AZ Prisoners Fight to Practice Hawaiian Religion

AZ Inmates Win Status to Fight for Native Hawaiian Religion

AZ Prisoners Fight to Practice Hawaiian Religion

Stating their religion is vital to their rehabilitation, prisoners in AZ have filed a class-action lawsuit.

A few days ago, the Judge Leslie Kobayashi awarded over one hundred Arizonian inmates the class-action status to fight in court for their rights to practice their Native Hawaiian religion.

Though it may seem strange that a large number of inmates in Arizona are fighting to practice a religion unique to Hawaii, it’s important to know the Hawaii Department of Public Safety sends overflow prisoners to Saguaro Correctional Center in Eloy, Arizona. The state pays over $130 million dollars for Saguaro to maintain those that cannot be held on Hawaii’s mainland.

It was reported that prison guards confiscated important religious items and prevented outside worship that is necessary for accurately following the Hawaiian religion.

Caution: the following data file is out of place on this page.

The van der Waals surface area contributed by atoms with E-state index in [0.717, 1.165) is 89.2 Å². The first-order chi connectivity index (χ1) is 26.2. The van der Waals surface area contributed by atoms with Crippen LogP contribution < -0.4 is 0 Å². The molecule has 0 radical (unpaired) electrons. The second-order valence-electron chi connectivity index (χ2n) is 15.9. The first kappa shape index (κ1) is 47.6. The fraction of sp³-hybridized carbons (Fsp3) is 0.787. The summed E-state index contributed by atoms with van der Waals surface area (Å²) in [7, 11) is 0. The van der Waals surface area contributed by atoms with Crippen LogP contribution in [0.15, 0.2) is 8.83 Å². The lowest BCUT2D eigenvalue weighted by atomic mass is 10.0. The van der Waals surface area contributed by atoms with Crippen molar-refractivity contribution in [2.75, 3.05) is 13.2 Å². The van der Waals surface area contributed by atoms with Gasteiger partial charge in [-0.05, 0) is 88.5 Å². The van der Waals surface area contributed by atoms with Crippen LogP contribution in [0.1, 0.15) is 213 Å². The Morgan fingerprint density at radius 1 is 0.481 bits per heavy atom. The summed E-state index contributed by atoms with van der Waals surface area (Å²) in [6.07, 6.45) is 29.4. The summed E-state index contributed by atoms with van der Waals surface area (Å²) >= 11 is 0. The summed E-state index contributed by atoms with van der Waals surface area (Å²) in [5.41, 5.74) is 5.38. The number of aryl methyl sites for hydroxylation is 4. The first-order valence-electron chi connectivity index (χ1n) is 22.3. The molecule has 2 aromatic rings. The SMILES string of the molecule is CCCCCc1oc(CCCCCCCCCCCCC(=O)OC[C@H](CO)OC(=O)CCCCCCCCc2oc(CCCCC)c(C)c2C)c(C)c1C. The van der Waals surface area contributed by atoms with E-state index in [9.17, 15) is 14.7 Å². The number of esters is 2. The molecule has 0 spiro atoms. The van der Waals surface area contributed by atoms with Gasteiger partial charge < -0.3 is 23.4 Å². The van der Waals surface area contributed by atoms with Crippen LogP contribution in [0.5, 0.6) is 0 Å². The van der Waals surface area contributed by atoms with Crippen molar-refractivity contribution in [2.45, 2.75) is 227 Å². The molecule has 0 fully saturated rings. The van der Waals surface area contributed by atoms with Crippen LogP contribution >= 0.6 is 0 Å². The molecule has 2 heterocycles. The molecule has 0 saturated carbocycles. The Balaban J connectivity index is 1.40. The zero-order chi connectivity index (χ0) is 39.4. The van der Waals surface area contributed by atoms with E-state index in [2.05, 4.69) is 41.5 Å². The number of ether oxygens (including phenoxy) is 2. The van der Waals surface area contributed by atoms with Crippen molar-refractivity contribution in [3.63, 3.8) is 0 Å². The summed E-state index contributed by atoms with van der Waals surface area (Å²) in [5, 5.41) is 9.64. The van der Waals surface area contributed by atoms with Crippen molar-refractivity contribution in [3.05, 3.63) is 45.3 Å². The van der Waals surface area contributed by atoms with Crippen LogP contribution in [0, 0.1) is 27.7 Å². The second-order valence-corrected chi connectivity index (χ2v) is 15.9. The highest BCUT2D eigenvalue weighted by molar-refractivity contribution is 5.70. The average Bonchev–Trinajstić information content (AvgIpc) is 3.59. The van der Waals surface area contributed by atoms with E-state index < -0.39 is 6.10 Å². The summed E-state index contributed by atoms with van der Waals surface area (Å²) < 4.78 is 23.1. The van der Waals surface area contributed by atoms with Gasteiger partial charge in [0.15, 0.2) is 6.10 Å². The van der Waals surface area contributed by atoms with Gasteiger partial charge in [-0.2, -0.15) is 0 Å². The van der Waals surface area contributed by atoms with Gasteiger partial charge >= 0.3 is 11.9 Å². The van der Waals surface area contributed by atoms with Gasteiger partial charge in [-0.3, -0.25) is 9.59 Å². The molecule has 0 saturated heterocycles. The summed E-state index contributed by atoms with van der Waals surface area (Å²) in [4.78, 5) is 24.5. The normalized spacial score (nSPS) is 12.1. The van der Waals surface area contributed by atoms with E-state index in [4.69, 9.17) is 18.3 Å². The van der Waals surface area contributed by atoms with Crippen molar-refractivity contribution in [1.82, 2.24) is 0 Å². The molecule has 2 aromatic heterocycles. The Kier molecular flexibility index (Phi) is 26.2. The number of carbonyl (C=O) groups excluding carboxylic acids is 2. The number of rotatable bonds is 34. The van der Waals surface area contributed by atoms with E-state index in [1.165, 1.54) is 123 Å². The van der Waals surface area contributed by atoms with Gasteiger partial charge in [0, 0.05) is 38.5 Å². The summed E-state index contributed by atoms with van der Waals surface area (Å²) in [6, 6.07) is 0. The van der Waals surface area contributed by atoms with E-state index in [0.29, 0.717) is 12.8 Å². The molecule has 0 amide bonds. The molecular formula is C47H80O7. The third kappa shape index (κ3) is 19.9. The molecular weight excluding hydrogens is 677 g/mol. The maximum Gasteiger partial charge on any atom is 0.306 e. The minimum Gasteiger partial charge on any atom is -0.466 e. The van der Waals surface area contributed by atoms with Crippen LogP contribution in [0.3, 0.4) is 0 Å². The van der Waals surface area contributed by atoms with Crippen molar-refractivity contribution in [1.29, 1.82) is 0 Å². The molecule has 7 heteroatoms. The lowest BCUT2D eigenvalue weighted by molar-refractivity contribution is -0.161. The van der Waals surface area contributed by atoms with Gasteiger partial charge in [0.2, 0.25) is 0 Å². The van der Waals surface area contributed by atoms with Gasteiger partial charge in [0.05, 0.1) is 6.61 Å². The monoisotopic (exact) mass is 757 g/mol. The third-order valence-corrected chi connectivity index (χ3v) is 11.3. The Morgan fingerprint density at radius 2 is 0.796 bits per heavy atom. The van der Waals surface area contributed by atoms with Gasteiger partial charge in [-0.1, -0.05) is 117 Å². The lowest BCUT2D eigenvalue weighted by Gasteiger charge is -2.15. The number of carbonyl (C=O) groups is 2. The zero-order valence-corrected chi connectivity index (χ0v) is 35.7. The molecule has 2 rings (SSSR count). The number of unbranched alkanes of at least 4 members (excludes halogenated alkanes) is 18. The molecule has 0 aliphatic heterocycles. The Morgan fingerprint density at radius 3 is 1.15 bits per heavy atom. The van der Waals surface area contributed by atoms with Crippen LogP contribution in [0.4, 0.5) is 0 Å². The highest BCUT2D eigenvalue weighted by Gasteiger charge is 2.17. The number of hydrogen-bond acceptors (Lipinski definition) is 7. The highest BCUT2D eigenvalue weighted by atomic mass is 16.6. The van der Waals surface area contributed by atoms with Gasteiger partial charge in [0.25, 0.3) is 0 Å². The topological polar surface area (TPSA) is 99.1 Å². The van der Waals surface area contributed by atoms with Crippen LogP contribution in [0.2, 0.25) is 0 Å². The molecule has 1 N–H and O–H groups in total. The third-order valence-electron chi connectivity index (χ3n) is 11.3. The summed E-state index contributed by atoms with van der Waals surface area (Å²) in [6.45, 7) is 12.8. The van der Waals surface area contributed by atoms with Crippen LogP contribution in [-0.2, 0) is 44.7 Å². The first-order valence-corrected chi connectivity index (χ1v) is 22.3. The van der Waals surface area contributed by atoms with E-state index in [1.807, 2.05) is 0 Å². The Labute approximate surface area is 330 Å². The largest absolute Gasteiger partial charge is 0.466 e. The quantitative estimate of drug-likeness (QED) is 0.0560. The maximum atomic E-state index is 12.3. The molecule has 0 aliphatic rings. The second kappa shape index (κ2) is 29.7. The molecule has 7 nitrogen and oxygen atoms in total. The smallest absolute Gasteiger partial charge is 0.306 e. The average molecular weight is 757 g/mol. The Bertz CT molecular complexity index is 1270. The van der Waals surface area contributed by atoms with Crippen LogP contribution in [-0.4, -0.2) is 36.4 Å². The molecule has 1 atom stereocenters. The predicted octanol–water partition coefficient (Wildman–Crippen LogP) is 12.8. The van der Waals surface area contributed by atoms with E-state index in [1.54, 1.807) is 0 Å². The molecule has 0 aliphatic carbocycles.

Inmates sued because they felt that their rights were being infringed by prison officials.

Incarcerated Fight for Religious Freedom

Additionally, they believe the religion is a vital part of their rehabilitation process, including recognizing with the Native Hawaiian identity. The Judge has finally awarded them class-action status to fight for their beliefs in court. The status covers anyone who practices this religion and is housed in Saguaro, which is the second largest faith in the prison. However, many of the followers feel too constrained by the guards to attend the group worship functions.

While the large Asian population of Hawaii follows the popular Eastern religions of Buddhism and Shintoism, more than half follow some type of Christian denomination. However, traditional practices are still a major part of the area. Unfortunately, the special pendants, coconut oils, and clothing items necessary to follow formal traditions of the island are not allowed at the Arizona prison, which the almost two hundred inmates feel are well within their Constitutional and naturally granted rights for religious freedoms.


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